Dr. Joe Lenz, Dr. Mike Lenz, Dr. Mary Lenz, Dr. Mark Lenz, Therese Lenz and Dr. Kristin Lenz Galbreath represent the second and third generations of dentists in their family.
BY KATIE MATTESON
Liam Galbreath is only six months old, but the odds are pretty good that he’ll become a fourth generation dentist in his family.
Both of his great-grandfathers were dentists, his grandfather and uncle are orthodontists, his mother, uncle and aunt are all dentists. And his grandmother is a dental hygienist.
If he doesn’t become a dentist, he’ll always be assured of excellent dental care and straight teeth.
Dr. Donald Lenz from Racine, Wis. and Dr. Charles Strebig from Fort Wayne, Ind. did not know each other at Marquette University School of Dentistry. Dr. Donald graduated in 1956 and Dr. Charles had graduated two years earlier and moved to California.
The two would meet years later when their children married. Orthodontic resident Dr. Mark Lenz met dental hygiene student Therese Strebig at Marquette University.
After Dr. Mark completed his orthodontic residency at Marquette in 1984, he opened his private orthodontic practice in Racine, was appointed to the faculty of the orthodontic department at Marquette University as an assistant clinical professor, and became board certified by the American Board of Orthodontics in 1991. Lenz Orthodontics opened a second location in Waterford in 2008.
Therese has worked alongside her husband in the orthodontic practice since the beginning and the couple raised their three children, all of whom attended Marquette University and became dentists. She sometimes misses her California home, especially as winter approaches, but loves her life in Wisconsin with her family.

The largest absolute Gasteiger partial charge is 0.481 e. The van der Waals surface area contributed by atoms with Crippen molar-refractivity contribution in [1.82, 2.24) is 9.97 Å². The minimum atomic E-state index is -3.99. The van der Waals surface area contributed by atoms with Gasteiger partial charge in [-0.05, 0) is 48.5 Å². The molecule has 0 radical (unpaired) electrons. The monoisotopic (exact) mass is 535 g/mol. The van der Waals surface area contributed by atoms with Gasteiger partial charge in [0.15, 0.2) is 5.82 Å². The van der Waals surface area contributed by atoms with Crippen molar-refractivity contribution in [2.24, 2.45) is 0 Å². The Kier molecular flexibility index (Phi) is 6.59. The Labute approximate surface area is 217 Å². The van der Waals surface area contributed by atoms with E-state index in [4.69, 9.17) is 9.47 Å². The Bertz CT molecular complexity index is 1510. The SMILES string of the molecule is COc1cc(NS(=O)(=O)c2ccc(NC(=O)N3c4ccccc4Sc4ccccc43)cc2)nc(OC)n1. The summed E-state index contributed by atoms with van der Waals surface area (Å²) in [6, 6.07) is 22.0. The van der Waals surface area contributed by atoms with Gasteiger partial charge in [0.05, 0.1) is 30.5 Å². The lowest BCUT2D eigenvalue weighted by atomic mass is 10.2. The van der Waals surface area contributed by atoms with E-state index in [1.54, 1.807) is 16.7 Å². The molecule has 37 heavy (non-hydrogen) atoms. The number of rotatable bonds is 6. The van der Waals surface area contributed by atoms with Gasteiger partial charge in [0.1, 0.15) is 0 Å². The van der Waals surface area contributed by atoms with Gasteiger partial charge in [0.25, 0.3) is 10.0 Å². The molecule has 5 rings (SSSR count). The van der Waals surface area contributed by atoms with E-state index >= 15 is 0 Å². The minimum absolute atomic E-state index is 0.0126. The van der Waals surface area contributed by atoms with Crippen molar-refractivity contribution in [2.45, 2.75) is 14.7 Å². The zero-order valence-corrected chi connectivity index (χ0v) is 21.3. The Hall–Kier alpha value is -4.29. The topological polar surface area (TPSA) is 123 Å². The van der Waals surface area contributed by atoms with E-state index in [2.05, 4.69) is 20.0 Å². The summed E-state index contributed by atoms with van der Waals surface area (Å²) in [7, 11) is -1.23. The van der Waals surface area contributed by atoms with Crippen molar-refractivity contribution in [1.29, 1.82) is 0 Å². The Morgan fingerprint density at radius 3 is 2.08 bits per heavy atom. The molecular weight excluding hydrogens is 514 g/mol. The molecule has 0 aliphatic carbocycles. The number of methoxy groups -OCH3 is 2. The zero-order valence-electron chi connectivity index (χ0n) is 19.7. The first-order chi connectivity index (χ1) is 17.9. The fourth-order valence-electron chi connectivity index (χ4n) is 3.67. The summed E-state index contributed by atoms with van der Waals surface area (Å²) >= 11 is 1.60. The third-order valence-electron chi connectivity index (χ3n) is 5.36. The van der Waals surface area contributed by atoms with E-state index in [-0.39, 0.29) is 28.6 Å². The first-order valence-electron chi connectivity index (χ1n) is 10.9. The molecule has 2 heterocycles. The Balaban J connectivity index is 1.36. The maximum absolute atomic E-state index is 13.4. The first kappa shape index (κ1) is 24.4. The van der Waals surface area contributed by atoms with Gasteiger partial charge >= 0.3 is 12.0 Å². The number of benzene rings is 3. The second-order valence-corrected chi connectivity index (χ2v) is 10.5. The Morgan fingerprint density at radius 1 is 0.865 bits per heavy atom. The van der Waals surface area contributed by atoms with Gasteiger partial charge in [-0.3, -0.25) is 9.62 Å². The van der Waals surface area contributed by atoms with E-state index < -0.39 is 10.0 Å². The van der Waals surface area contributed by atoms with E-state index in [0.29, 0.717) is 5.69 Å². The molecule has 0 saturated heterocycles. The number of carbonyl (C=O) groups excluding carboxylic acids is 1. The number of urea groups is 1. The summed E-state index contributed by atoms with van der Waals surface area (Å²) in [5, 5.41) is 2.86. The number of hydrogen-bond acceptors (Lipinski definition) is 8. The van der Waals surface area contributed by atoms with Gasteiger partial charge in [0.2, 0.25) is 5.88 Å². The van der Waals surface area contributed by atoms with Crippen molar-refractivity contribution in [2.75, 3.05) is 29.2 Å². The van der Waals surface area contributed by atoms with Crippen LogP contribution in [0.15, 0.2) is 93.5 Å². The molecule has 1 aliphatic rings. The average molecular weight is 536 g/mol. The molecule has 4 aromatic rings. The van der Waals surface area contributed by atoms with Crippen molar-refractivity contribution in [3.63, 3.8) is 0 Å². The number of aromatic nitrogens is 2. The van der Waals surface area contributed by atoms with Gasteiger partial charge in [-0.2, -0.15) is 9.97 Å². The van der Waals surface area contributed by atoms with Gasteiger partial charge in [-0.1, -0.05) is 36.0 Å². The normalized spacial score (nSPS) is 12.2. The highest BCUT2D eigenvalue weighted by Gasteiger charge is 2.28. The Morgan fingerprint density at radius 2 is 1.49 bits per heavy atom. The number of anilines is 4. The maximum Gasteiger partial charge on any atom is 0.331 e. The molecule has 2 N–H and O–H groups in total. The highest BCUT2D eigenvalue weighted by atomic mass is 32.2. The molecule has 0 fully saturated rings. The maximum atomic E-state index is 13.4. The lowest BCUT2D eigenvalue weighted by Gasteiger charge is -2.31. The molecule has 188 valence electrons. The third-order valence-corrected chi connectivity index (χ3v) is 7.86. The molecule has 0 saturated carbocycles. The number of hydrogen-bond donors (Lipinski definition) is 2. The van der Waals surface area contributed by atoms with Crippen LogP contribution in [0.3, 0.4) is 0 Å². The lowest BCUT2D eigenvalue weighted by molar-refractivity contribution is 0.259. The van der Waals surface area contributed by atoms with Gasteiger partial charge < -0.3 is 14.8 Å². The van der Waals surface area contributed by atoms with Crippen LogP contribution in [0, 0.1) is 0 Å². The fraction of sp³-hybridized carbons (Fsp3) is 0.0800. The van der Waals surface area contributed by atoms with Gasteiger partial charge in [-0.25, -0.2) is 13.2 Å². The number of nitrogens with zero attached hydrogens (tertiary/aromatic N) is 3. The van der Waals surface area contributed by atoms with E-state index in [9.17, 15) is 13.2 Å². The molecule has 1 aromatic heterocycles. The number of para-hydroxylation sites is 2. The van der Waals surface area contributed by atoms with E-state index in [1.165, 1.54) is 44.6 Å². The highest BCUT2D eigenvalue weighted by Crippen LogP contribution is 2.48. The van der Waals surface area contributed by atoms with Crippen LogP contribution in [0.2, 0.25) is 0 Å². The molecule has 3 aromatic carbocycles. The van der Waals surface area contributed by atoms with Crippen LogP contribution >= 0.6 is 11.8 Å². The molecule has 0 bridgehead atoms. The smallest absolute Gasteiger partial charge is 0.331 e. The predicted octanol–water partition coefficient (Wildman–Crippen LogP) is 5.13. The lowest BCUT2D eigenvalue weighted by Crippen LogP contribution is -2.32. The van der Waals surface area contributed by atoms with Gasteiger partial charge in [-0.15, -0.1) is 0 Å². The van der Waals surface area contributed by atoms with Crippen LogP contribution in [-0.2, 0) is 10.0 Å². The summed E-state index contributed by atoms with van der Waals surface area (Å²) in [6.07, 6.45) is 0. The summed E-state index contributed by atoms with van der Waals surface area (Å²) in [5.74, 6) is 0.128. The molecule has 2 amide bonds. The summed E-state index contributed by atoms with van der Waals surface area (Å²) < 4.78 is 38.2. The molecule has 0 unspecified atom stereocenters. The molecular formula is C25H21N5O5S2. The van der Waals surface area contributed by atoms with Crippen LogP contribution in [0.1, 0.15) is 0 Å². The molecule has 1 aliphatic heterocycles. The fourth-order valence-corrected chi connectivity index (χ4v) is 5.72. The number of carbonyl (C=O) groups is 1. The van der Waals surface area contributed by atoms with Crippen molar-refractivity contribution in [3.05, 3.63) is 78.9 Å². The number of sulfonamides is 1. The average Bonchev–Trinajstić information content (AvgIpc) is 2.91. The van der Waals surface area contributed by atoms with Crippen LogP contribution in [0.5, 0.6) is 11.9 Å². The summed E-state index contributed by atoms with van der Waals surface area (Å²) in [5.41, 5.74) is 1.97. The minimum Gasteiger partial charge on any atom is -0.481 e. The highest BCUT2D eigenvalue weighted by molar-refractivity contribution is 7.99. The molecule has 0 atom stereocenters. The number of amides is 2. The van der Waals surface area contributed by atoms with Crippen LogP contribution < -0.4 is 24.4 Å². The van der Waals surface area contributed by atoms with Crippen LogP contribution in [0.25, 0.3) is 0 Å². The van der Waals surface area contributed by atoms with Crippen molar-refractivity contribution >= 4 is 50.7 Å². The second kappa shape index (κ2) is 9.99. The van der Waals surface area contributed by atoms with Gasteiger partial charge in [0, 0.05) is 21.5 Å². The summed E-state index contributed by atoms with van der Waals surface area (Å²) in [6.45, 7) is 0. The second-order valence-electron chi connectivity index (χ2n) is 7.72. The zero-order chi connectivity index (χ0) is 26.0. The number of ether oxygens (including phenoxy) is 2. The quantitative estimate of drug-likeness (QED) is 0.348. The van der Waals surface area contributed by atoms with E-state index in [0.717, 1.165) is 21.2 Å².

Daughter Dr. Kristin Lenz Galbreath, mother of Liam with her husband Kevin, an accountant in Milwaukee, did not plan to become a dentist when she began her undergraduate studies at Marquette. She was enrolled in the Doctorate of Physical Therapy program. Dr. Mark recalls her saying “Dad, I’m not doing teeth, so don’t even go there!”
After completing her undergraduate degree at Marquette, Dr. Kristin completed her Doctorate of Dental Medicine at Midwestern University College of Dental Medicine in Glendale, Ariz. She spent one year in The Bronx, N.Y. in a general practice residency before returning to Wisconsin to practice in Oak Creek.
Son Dr. Joe Lenz considered medical school, but decided to become a dentist. His general dental practice in Racine includes many of his grandfather’s former patients from Dr. Donald’s 40-year career in Racine.
“They all loved him,” Dr. Joe said. “And I get to see his amazing work!”
Son Dr. Mike Lenz finished his Master’s Degree and a Certificate of Specialty in Orthodontics in 2018 from Marquette and joined his father’s practice in August. He and his wife Dr Mary Lenz met as undergraduates at Marquette. Dr. Mary practices general dentistry in Twin Lakes, Wis.
Dr. Mike described his work as 1/3 scientist, 1/3 engineer and 1/3 artist, while his dad enjoys the transformation in confidence and self esteem, in both children and adults, “as we create beautiful healthy smiles!”
“People always remember two dates,” Dr. Mark said. “When they got married and when they got their braces off.”
With new technology utilized by the practice, the orthodontists explained they no longer use headgear, extractions of teeth are rarely needed, the braces are smaller and more comfortable and the forces applied to straighten the teeth are 500 times gentler.
“And with our new intra-oral scanner we no longer take ‘goopy’ impressions!” Dr. Mark said. “It’s definitely not your parents’ experience with braces.”
He noted that about 30 percent of their practice is treating adults, including an 82 year old.”
“Our patients are always happy to be here,” Dr. Mike added.
For those in the Lenz family practicing general dentistry, they prefer the variety of procedures and treating entire families.
They’re a close knit group and enjoy spending a lot of time together.
“It all started with our fathers and the value they placed on family and service to others.” Dr. Mark and Therese agreed. “And perhaps their legacy will extend to a fourth generation.”